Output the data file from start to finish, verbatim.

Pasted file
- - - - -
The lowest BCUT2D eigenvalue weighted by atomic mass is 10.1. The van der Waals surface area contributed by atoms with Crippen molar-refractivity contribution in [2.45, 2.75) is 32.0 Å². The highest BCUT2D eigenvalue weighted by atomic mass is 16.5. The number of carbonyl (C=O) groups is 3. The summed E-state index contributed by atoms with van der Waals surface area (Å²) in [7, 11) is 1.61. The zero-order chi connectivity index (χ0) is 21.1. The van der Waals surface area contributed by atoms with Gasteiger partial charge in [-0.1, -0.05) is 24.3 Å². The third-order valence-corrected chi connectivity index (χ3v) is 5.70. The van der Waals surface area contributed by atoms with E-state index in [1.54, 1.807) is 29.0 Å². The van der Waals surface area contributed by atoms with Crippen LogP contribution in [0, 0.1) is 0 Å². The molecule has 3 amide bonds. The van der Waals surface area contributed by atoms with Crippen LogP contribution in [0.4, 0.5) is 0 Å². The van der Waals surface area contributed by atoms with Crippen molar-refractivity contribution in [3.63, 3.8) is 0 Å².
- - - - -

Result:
The lowest BCUT2D eigenvalue weighted by atomic mass is 10.1. The van der Waals surface area contributed by atoms with Crippen molar-refractivity contribution in [2.45, 2.75) is 32.0 Å². The highest BCUT2D eigenvalue weighted by atomic mass is 16.5. The number of carbonyl (C=O) groups is 3. The summed E-state index contributed by atoms with van der Waals surface area (Å²) in [7, 11) is 1.61. The zero-order chi connectivity index (χ0) is 21.1. The van der Waals surface area contributed by atoms with Gasteiger partial charge in [-0.1, -0.05) is 24.3 Å². The third-order valence-corrected chi connectivity index (χ3v) is 5.70. The van der Waals surface area contributed by atoms with E-state index in [1.54, 1.807) is 29.0 Å². The van der Waals surface area contributed by atoms with Crippen LogP contribution in [0, 0.1) is 0 Å². The molecule has 3 amide bonds. The van der Waals surface area contributed by atoms with Crippen LogP contribution in [0.4, 0.5) is 0 Å². The van der Waals surface area contributed by atoms with Crippen molar-refractivity contribution in [3.63, 3.8) is 0 Å².